Obviously, down the road you can just buy a larger machine, and that might not be a bad thing as technology improves and prices decrease. You may pay the same amount in 5 years for a larger, more capable machine as what you pay for a lesser-equipped model today. (As with all technology, or having children, you just have to jump in at some point—there might never be an ideal time.)

Photo of Shapeoko Pro
Pay attention to the logistics of adding a CNC router to your shop, such as total footprint, power requirements, portability, and dust collection.

How a CNC fits in the shop

As you consider adding a CNC to your shop, consider how well your shop will accommodate this new tool (photo, above).

 Power requirements: Benchtop CNCs come prewired for either 110 or 220 volts, with varying amperage requirements. Make sure you have a power supply that meets or exceeds the needs of the machine.

 A stand or bench: Some manufacturers offer stands for their machines, but not all do. You can also custom-build a stand. A bench or stand on casters allows you to roll the machine out of the way when not in use.

Photo of dust collection on CNC machine.
Routing on a CNC creates so much fine dust that you definitely need a dust shroud around the bit, allowing you to connect to a vacuum or collector.

 Dust collection: I would not run a CNC without some type of dust collection. A large shop vacuum suffices for most benchtop units, but the dust can quickly clog the vac's filter, reducing its effectiveness. A dust collector, with higher airflow (CFM), usually works better. You might get a dust shroud (photo, above) with the machine; if not, they typically sell as accessories. Like other tools in your shop, the shrouds typically accept 2-1⁄2" or 4" hose.

Sample the software before buying

Most CNC companies recommend VCarve Pro ($699) or VCarve Desktop ($349) for designing projects and creating CNC toolpaths. The software sometimes comes with the machine, but not always. Some companies have their own machine-specific design and toolpath software. Check before buying your machine so you know if software adds expense. Most software requires a Windows operating system, but some will run on a Macintosh system using Parallels software.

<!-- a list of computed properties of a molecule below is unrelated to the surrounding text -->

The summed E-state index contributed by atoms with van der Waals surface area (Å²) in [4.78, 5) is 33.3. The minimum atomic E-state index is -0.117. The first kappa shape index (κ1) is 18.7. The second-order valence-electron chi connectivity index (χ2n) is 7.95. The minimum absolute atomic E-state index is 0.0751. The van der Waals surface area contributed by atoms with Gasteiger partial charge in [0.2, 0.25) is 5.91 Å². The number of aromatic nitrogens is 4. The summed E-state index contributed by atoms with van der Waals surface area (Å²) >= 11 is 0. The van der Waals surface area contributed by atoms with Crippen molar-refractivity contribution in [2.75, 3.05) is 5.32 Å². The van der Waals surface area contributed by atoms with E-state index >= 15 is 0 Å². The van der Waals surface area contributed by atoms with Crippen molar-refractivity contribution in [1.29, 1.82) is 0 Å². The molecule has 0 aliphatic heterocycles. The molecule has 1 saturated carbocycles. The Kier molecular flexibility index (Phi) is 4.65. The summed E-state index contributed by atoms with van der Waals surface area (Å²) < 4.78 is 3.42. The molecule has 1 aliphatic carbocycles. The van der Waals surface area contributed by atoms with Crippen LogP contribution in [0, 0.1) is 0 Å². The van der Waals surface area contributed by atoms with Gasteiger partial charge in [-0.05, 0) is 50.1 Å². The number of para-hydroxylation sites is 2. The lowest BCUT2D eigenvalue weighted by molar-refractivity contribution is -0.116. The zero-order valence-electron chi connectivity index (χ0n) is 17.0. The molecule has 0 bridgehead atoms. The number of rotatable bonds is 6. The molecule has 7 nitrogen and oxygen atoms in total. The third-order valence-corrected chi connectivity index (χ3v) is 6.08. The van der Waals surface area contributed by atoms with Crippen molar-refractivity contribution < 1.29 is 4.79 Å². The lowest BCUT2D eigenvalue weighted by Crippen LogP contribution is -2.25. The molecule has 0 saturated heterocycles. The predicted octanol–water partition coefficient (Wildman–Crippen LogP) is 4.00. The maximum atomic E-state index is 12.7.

Check your comfort level with using CNC-related software before investing in a machine. Test drive the VCarve software by downloading a free trial from When you design projects, nearly any clip art can be turned into a file you can cut with a CNC. You also can purchase a huge variety of 3-D files at Design & Make (

Features to consider

As you evaluate benchtop CNC units, you'll find a variety of "function" choices in motors, drive types, computer hardware, and more. Let's sort these out.

Router or spindle?

Photo of CNC spindle
Designed to run for long periods, a dedicated spindle will outlast a router over the life of your CNC machine.

A CNC machine uses one of two methods to spin the bits: a dedicated spindle (photo, above) or a router (photo, below). Let's look at the differences between the two.

Photo of CNC router.
Routers cost less than spindles and can be easily replaced if breakdown occurs.


  • Quieter than a router
  • Torque remains consistent throughout its speed range.
  • Spindles usually produce less runout than a router, allowing for greater accuracy.
  • Typically, a spindle has an infinitely adjustable speed range of 0–24,000 rpm. The ability to drop below 12,000 rpm—the bottom end for most routers—proves better for cutting nonferrous metals.
  • Spindles typically come with ER-style collets  (see Spindle collets make accuracy more achievable, below); available size depends on the spindle.

Spindles can be water-cooled or air-cooled. On some water-cooled systems, the water pump automatically turns on and off with the spindle. On others, you must manually turn the pump on; forgetting to do this can damage the spindle. Any water-cooled system is self-contained, so there's no risk of the coolant getting on your work. I prefer an air-cooled spindle or a completely automatic water-cooled spindle.


  • Costs less than a spindle
  • Torque can vary through  the speed range, which might not be a problem (until it is). Compensate by making shallower cuts.
  • Some CNC machines use a trim or compact router (1-1⁄4 hp or less) rather than a more robust midsize router. Unlike trim routers, midsize routers include electronic feedback to maintain spindle speed, and collets that accept 1⁄4"- and 1⁄2"-shank bits; 1⁄2"-shank bits are less prone to breakage.

A router-powered CNC machine works fine, but given the option and budget, go with a spindle for higher accuracy and longer life.

Get turned on (and off)

If you get a machine with a spindle, it almost certainly turns on automatically when you start a toolpath and turns off when that toolpath ends. Some router-based machines include auto on/off, while others offer an optional control box to do this.